The bacteriostatic or bactericidal properties of organic acids depend on the physicochemical properties of the surrounding environment and the extent of dissociation of the acid (i.e., pKa value). This means that the effectiveness of an organic acid in inactivating foodborne spoilage and pathogenic bacteria depends on the percentage of undissociated acid at a given pH. For example, in cold-fill hold acidified food products at pH 3.3 to 3.8, researchers have found that Escherichia coli O157:H7 is significantly more acid resistant than Salmonella enterica or Listeria monocytogenes at 10°C (50°F). At pH 4.1, E. coli O157:H7 and L. monocytogenes had similar heat and acid resistance in acidified vegetable brine (Breidt et al., 2005). In another study investigating cucumber juice with acetic acid at pH 4.6, researchers found that L. monocytogenes was the most heat- and acid-resistant organism tested, followed by S. enterica or E. coli O157:H7, depending on temperature between 56°C and 66°C. At a reference temperature of 71°C (160°F), the average 5-log reduction time was 4.9 min for L. monocytogenes, 4.4 min for E. coli O157:H7, and 3.3 min for S. enterica (Breidt et al. 2014).
Microorganisms also respond to changes in the external and internal concentrations of protons (i.e., hydrogen ions) to sustain life. The concentration of protons is measured as pH. At low pH where the proton concentration is high, acidic environments adversely affect cell structure and function. For coping with acid stress, some bacteria produce fatty acids at higher levels to modify the lipid composition of the membrane and reduce membrane permeability to protons. Acid-adapted cells have increased resistance to inactivation by organic acids and can survive better in acidified food compared to non-adapted cells. In acidified foods, acid-resistant E. coli O157:H7, Salmonella and L. monocytogenes may survive long enough to cause disease.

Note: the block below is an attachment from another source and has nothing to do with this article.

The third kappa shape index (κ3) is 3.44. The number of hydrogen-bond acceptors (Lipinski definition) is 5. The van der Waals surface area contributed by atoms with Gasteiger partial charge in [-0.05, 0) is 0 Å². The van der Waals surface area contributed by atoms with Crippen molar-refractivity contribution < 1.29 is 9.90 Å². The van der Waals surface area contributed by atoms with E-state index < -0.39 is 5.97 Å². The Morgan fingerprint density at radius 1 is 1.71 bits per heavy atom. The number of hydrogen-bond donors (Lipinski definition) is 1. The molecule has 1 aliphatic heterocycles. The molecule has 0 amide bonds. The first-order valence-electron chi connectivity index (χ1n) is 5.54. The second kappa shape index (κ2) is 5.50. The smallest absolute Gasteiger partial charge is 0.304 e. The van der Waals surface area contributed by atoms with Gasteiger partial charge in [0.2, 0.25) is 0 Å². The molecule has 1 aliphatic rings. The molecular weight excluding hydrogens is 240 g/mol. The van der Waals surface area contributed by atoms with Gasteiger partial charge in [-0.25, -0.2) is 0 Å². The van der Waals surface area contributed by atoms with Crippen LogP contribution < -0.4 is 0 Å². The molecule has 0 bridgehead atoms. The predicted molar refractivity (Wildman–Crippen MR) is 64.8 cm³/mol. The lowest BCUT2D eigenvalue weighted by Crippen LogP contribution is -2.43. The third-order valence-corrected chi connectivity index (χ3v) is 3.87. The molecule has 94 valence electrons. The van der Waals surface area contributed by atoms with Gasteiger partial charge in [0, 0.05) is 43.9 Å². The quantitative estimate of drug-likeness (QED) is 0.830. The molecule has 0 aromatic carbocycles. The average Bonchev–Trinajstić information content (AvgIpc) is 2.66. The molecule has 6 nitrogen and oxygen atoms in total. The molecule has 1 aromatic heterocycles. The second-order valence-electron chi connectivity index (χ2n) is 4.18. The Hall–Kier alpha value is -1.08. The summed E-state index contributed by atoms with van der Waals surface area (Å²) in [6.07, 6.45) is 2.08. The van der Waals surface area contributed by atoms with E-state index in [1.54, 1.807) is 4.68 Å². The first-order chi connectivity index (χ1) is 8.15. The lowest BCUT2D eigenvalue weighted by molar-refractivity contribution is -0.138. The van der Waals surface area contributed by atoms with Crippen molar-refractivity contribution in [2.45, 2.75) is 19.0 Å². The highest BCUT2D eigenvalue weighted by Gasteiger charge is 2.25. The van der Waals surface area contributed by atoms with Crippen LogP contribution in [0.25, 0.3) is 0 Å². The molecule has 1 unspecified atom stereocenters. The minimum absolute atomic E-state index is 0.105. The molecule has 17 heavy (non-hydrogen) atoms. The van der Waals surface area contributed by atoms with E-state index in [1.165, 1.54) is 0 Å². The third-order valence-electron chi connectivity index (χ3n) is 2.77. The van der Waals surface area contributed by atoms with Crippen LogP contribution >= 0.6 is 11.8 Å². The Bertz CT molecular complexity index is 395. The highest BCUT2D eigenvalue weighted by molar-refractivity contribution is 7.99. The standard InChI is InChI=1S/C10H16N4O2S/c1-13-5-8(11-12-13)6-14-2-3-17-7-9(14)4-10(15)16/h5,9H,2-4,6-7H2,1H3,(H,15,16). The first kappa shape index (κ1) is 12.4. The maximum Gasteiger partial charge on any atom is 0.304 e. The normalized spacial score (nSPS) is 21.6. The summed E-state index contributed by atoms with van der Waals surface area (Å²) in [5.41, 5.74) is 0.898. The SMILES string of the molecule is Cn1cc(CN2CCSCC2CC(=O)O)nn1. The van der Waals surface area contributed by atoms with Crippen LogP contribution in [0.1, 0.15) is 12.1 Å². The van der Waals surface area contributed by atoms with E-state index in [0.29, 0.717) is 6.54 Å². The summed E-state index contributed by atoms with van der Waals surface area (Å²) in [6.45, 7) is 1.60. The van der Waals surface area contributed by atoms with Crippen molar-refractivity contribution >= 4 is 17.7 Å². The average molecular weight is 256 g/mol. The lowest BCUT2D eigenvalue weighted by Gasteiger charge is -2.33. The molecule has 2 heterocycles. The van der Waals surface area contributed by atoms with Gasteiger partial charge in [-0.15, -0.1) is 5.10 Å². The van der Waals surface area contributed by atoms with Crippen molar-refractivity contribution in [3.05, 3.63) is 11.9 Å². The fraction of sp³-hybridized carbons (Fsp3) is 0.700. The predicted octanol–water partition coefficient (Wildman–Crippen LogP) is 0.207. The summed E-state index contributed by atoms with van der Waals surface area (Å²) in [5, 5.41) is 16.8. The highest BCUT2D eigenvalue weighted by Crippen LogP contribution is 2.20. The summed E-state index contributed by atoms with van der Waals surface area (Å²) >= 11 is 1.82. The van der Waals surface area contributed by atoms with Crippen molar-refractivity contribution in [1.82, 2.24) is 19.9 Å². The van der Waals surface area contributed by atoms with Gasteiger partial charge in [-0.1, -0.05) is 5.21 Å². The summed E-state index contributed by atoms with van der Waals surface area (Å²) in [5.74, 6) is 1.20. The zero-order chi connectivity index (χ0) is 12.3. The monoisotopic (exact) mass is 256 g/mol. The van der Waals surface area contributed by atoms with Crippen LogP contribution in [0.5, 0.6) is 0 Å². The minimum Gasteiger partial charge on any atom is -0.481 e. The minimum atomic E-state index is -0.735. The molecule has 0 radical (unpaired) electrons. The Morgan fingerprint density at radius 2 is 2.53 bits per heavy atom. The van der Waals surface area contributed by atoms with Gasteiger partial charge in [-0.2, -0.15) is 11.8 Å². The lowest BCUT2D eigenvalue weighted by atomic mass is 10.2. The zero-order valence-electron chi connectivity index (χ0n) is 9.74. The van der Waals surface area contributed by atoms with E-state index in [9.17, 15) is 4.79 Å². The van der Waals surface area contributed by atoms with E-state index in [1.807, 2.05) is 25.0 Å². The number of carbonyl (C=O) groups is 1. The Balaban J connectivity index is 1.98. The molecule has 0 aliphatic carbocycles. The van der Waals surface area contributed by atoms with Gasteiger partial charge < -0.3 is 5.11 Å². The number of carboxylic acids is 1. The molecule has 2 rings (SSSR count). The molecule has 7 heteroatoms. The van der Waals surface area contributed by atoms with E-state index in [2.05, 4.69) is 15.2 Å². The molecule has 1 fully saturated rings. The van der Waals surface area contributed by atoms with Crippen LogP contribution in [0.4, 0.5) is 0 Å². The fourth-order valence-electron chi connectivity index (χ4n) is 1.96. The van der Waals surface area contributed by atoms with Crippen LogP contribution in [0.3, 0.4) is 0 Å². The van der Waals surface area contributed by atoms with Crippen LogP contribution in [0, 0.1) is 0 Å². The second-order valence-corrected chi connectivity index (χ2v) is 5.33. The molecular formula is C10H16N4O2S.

Acidic foods are high-acid foods that have a natural pH of 4.6 or below. Acidified foods are low-acid foods to which acid(s) or acid food(s) are added and that have a finished equilibrium pH of 4.6 or below and a water activity greater than 0.85. In the manufacture of acidified foods, organic acids such as acetic, lactic, or citric acid are added singly or in combination to control pathogenic and spoilage organisms, improve sensory attributes, and extend shelf life. Processors of acidified foods are required to validate the microbiological stability of their products based on process (such as thermal inactivation) or formula based preventive controls (such as acidification) according to the U.S. Food and Drug Administration’s Food Safety and Modernization Act.
Regulations governing acidified foods in the United States were primarily established to prevent botulinum toxin production by Clostridium botulinum, which will be inhibited if the pH is maintained at or below 4.6. While pathogenic microorganisms such as E. coli O157:H7 and Salmonella have not been found to grow in products at pH 4.0 or lower, they may adapt to acid conditions and survive for an extended period.